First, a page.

TECTONIC GEOMORPHOLOGY AND EARTHQUAKE HAZARD OF LARGE NORMAL FAULTS: AKSEHIR FAULT, SW TURKEY
Tectonic geomorphology of 32 drainage basins and mountain front facets suggests: 1) Mountain front facets (~100-900 m high) are triangular (34%) with slopes of 6-30°; trapezoidal (25%) with slopes of 31-38°; and combination (lower trapezoidal and upper triangular (41%) with slopes of 15-30°. Facets at the NW and SE segments ends are larger than the intervening facets. Steepest facets are along the central segments; 2) Mountain front sinuosity varies from about 1.1 on the NW segment to 2.4 on SE segment suggesting that the 6 northern segments are more active than the southernmost segment. Ratio of valley floor width to valley height varies from 0.2 to 0.6 consistent with tectonically active mountain fronts; and 3) Alluvial fans along the 4 northernmost segments are back-tilted to the south.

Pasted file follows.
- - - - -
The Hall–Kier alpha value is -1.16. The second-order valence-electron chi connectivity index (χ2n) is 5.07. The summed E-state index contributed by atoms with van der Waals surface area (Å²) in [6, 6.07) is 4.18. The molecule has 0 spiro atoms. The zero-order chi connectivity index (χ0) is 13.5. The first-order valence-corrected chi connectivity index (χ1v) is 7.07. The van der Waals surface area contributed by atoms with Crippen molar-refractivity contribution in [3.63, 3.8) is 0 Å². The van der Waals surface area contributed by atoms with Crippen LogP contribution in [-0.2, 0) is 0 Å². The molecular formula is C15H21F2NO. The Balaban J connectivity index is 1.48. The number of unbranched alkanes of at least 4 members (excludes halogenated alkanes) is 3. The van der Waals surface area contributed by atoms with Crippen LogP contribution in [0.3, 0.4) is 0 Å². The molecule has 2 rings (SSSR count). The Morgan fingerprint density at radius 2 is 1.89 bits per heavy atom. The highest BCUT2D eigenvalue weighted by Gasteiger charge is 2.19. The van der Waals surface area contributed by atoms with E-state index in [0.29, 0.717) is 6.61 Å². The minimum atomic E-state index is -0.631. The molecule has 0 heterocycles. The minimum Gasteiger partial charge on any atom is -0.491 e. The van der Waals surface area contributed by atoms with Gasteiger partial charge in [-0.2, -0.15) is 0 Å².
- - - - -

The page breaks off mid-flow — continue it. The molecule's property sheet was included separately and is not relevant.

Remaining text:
Large normal faults with a similar slip rate of 0.2-0.3 m/ka typically have strong earthquakes every few thousand years. Therefore, the many moderate to strong earthquakes on the Aksehir fault in the past few hundred years may be misleading. A paleoseismic evaluation could answer questions concerning the area’s earthquake hazard. Tectonic geomorphology suggests that the Aksehir fault is active, and larger earthquakes than those of the historic period are a potential threat.